Coughing is very common. Most of us have and will have episodes of lingering cough through our lives. But it can also be a symptom of many different medical conditions. It is important to take note of the duration, type and features of your cough as well as any other symptoms of illness.

How Cough Is Diagnosed

Your doctor will start by taking a detailed medical history and asking about the nature of your cough; when it gets worse, when it gets better and if you are having additional symptoms. If your cough is associated with other symptoms such as fever, chest pains, headaches, drowsiness, confusion, coughing up blood or having difficulty breathing it will likely require further tests. Commonly these include blood tests, sputum (mucus) tests, imaging tests such as a chest X-ray or CT scan, spirometry or a methacholine challenge test.

To help your doctor get a proper diagnosis, it may be a good idea to prepare the following information in advance:

  • When did your cough start?
  • Does your cough bring up mucus?
  • If there is mucus, what's the consistency and color? Is there any blood?
  • Do you have any allergies or cough triggers?
  • Have you been in close contact with people with any respiratory infections such as common cold, tuberculosis, pneumonia or whooping cough?
  • What medical illnesses do you have?
  • Do you smoke cigarettes or marijuana? Do you vape? Do you use drugs?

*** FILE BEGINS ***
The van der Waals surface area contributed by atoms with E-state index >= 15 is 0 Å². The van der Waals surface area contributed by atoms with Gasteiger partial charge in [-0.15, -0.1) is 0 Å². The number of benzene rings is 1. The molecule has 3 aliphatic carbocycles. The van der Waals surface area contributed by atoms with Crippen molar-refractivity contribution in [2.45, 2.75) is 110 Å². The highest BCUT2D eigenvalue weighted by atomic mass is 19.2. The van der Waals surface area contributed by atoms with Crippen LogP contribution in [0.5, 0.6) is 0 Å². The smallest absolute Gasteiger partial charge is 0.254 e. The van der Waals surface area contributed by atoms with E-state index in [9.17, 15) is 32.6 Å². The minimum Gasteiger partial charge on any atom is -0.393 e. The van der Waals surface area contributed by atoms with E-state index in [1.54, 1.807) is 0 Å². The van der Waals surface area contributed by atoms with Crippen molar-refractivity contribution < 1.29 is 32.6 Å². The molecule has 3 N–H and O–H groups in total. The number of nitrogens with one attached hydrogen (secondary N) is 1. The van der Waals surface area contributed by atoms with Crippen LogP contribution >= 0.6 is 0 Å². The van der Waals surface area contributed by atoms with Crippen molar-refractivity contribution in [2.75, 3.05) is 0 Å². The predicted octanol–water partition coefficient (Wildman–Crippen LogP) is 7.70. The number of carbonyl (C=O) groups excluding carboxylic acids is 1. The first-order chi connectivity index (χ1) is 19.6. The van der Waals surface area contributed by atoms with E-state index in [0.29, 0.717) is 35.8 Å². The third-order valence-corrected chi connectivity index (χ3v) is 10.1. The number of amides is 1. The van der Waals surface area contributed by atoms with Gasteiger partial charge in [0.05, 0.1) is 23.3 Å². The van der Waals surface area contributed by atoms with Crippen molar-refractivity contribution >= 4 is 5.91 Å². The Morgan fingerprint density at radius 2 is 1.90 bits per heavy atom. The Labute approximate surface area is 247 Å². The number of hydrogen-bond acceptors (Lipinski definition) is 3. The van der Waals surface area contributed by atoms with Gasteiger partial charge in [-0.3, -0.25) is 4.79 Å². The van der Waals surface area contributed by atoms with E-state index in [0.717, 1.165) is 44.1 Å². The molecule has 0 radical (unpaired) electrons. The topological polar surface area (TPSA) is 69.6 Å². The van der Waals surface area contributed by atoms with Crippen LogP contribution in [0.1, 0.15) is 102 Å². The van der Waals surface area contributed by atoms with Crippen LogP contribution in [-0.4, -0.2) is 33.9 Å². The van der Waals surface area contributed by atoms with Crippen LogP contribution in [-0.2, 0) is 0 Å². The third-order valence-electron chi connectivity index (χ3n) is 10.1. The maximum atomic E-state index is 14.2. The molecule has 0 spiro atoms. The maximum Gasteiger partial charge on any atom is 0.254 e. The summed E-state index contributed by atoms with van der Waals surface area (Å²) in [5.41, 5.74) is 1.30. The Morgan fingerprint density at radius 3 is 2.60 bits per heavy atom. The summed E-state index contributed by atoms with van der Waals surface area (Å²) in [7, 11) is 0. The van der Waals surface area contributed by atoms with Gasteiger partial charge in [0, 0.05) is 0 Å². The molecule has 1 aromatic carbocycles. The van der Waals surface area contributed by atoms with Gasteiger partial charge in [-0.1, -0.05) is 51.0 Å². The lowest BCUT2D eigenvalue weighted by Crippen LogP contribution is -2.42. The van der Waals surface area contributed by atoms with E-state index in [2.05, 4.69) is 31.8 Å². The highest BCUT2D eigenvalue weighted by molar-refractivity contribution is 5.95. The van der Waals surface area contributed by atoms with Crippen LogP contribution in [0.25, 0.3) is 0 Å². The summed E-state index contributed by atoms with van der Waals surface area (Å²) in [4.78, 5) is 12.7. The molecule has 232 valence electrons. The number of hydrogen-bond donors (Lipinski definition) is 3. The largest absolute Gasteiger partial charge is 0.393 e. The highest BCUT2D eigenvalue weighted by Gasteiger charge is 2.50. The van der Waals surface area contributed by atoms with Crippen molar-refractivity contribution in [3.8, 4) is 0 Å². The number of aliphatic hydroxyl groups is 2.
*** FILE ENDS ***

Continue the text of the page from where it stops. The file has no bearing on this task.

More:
Treating Cough

The treatment of your cough depends on its cause. Luckily, the vast majority of coughs are caused by mild upper respiratory tract infections such as the common cold, and so they will go away on their own. If a cough doesn't go away though, the cause may be more serious and a doctor should be consulted.

Over-the-counter medication can help decrease symptoms of an upper respiratory infection, while more serious conditions such as COPD or asthma exacerbations usually require inhalers and other treatment. The use of cough drops, hard candy or honey can help soothe dry cough and sore throat. A vaporizer or a steamy shower can help decrease nasal congestion and soothe the throat and airway that are chronically irritated from persistent coughing.

If your cough is caused by allergies or a specific irritant, avoid or reduce your exposure to it. Smoking can also be an irritant so avoid secondhand smoke and quit smoking if you are a smoker.

Finding Support

If you want to talk with a trained respiratory professional who can help answer your questions and connect you with support, you can call the Lung Association's Lung HelpLine at 1-800-LUNGUSA.

Reviewed and approved by the American Lung Association Scientific and Medical Editorial Review Panel.

Page last updated: March 12, 2020

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